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Interview with Ana Ros

Ana Roš on tradition, innovation and Chef's Table

by Ella Timney 07 February 2017

Ella Timney chats to Ana Roš at Obsession 2017 to talk about experimentation, Chef's Table, tradition and how her mother-in-law's witchy practices help her in the kitchen. All photographs by Allen Markey, courtesy of Northcote Manor.

Ana Roš has, in the past year or so, become one of the most talked-about chefs in the culinary world. Being featured on Netflix’s spectacular Chef’s Table certainly helped, rocketing her and her restaurant Hiša Franko from a level of relatively local European fame to a truly global platform.

Shortly before meeting her at Nigel Haworth and Lisa Allen’s stunning Obsession 2017 – a seventeen day bacchanalian celebration of global cuisine tucked away in the lavish Northcote in Langho, Lancashire – she was given the oft-controversial title of the World’s Best Female Chef by The World's 50 Best.

This will, no doubt, propel the chef even further into the global limelight beyond those with a Netflix account. She was, undoubtedly, one of the most fascinating chefs of the series, due to the fact that she has not had a conventional cheffy path. She had to learn her craft on the job in the kitchens of Hiša Franko, relying on trial and error and gradually improving her skills, her test subjects the customers to her kitchen experiments.

Aside from her unconventional past, the main thing that makes Ana Roš a truly exciting foodie figure is her approach to her environment. The Soca Valley in Slovenia, aside from being incredibly beautiful, is packed with tantalising ingredients and food traditions that are thoroughly plundered by Roš’s enquiring mind. From aging a local cheese that had never previously been aged, to reviving age-old practices of burying a stunning type of chicory that resemble deep-red roses under cow dung, there are few chefs in the world who draw so much from their surroundings, and prove so educational in teaching the world about her terroir.

I sat down with the chef to quiz her on experimentation, tradition and her mother-in-law's witchy practices.

What can we expect from the menu? Have you brought any Slovenian ingredients?

Yes, you can expect a very… my menu, so my expression of the Mediterranean and alpine world and the way that I live it. I didn’t bring many ingredients because I think it’s only right and correct that you know how to interpret and work with local ones. It’s also a challenge. I brought some things like the rosa di gorizia, a very particular chicory, because it has such a unique story. It grows for six months and needs a lot of work, fermenting twice underground and once in these sort of coffins covered in cow shit… so it’s a really good thing. These are little attentions I give to my territory to make sure that people speak about it.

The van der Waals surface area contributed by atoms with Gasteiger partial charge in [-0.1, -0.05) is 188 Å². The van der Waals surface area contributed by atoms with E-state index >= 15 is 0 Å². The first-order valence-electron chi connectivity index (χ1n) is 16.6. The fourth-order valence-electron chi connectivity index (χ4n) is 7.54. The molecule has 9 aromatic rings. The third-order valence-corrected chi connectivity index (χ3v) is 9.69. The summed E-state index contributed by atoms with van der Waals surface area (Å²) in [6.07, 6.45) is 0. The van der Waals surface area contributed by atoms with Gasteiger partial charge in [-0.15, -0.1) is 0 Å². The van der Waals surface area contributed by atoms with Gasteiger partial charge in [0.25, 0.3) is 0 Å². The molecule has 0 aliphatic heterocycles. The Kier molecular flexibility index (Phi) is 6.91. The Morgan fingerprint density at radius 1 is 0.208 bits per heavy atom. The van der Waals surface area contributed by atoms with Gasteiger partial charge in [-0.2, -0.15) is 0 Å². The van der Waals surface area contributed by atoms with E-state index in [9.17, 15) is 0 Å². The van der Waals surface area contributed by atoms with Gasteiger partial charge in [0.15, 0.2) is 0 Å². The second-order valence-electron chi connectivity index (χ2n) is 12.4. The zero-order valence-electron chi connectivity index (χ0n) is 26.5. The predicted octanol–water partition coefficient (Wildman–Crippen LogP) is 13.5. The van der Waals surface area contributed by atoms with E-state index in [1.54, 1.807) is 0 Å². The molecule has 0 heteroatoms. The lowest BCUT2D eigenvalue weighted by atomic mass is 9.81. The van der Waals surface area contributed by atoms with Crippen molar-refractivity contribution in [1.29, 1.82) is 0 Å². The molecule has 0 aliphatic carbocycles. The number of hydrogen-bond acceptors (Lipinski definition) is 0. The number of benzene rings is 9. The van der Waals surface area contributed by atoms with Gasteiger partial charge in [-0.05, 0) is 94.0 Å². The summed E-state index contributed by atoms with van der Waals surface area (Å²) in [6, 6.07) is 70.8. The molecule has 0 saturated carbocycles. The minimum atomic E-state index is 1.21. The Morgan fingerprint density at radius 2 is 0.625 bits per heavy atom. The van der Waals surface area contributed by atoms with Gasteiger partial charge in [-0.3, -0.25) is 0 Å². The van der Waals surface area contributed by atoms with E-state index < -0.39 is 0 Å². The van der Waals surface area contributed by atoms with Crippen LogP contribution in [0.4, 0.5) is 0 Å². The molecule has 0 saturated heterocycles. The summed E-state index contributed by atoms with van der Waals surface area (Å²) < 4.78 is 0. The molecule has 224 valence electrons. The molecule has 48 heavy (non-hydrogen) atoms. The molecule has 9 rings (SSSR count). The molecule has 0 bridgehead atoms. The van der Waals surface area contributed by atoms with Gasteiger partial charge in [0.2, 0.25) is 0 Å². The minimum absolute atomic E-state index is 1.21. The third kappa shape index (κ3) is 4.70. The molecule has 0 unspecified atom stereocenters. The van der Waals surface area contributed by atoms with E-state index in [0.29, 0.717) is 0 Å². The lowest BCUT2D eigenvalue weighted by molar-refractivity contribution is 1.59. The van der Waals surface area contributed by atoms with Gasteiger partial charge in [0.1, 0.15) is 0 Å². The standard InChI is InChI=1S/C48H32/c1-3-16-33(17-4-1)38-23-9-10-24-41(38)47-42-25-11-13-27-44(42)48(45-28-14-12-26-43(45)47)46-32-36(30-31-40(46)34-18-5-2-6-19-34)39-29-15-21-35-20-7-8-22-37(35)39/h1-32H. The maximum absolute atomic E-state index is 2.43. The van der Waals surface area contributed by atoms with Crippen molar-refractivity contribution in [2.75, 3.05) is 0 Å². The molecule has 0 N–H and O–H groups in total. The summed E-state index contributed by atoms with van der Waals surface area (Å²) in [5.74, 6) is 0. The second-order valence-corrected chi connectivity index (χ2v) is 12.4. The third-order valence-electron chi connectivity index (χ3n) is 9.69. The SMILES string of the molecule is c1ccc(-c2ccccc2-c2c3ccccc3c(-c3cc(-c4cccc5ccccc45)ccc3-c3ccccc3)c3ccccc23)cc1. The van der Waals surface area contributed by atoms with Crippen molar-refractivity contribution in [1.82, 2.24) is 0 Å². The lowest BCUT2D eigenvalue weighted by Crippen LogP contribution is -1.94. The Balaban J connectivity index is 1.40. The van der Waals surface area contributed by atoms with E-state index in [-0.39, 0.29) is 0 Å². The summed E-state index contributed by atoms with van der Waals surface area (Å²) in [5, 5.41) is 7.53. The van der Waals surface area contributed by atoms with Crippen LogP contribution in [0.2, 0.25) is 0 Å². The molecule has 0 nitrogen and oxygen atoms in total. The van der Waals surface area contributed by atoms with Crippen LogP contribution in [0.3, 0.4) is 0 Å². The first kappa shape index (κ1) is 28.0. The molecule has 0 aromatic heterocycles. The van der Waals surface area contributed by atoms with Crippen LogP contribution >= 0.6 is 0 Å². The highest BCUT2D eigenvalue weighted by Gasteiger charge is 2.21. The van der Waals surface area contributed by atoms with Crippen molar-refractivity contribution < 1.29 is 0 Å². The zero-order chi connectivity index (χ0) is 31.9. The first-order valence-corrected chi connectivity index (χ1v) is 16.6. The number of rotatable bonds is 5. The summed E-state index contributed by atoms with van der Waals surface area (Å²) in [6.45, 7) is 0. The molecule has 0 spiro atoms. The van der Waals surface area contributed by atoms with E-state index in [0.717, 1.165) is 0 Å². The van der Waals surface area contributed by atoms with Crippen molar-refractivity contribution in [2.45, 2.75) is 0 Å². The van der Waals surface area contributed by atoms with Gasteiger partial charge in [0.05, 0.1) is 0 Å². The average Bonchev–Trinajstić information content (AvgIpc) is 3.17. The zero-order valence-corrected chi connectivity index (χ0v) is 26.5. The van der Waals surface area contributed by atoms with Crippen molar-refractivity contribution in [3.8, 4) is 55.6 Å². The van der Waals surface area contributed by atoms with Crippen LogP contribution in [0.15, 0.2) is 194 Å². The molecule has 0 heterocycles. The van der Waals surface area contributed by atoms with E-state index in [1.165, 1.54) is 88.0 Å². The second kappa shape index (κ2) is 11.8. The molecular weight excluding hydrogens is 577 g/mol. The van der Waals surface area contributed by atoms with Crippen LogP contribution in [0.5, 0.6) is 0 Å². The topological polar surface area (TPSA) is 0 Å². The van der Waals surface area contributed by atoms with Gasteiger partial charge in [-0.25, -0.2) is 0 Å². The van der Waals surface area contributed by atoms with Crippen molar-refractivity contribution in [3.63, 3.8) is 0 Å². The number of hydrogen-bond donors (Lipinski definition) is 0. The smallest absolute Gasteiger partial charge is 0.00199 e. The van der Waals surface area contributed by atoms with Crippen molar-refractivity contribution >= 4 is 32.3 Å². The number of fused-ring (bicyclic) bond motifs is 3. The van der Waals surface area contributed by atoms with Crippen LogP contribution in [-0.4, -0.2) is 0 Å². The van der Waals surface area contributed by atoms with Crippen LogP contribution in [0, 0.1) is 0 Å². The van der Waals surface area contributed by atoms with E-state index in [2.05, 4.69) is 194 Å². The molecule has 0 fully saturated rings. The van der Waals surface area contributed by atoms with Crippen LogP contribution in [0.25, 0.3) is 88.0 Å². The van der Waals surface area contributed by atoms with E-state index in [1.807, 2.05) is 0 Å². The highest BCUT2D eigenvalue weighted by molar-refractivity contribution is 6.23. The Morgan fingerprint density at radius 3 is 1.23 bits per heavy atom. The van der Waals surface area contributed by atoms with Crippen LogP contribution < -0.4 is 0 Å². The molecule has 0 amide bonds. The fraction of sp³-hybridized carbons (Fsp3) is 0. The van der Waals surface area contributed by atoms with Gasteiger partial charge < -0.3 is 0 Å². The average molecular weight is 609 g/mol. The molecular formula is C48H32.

Is this something you’ve created?

No, I mean this chicory has existed here for more than 150 years. Just last week, my mother told me that three generations ago a part of her family was farming that chicory, and they actually made so much money with it that all the children in the house were able to go studying and became really important lawyers and stuff like that, so it’s really something we must never forget to mention.

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One of the things apparent in Chef’s Table was that you had to be constantly experimenting and discovering new things when you became a chef… Is this still the case? It sounds like it is!

I believe that if you realise that research brings you new knowledge every single day, you come to understand that you never come to a final destination – your destination will always be somewhere in the future with new types of knowledge and new discoveries.

I think there are so many things around us to be found out, not only from foraging, which is such a big trend now, but also in traditions – we sometimes forget to look there. This is how we found a fermented cottage cheese. When I was a kid I remember we stored it in our cellar, but I didn’t see it anywhere for another thirty years. I recently found it made by an old lady and we try to remind people that they should not forget such a great, great product, or such a great way to store things.

So globalisation is not always on the side of tradition. Sometimes it’s easier to go shopping in a huge supermarket than storing things at home, or having a garden – I’m talking about for those that can afford it – or maybe eating so seasonally that you don’t even have to store it. So out of trends I still think there are so many things we can do about our future.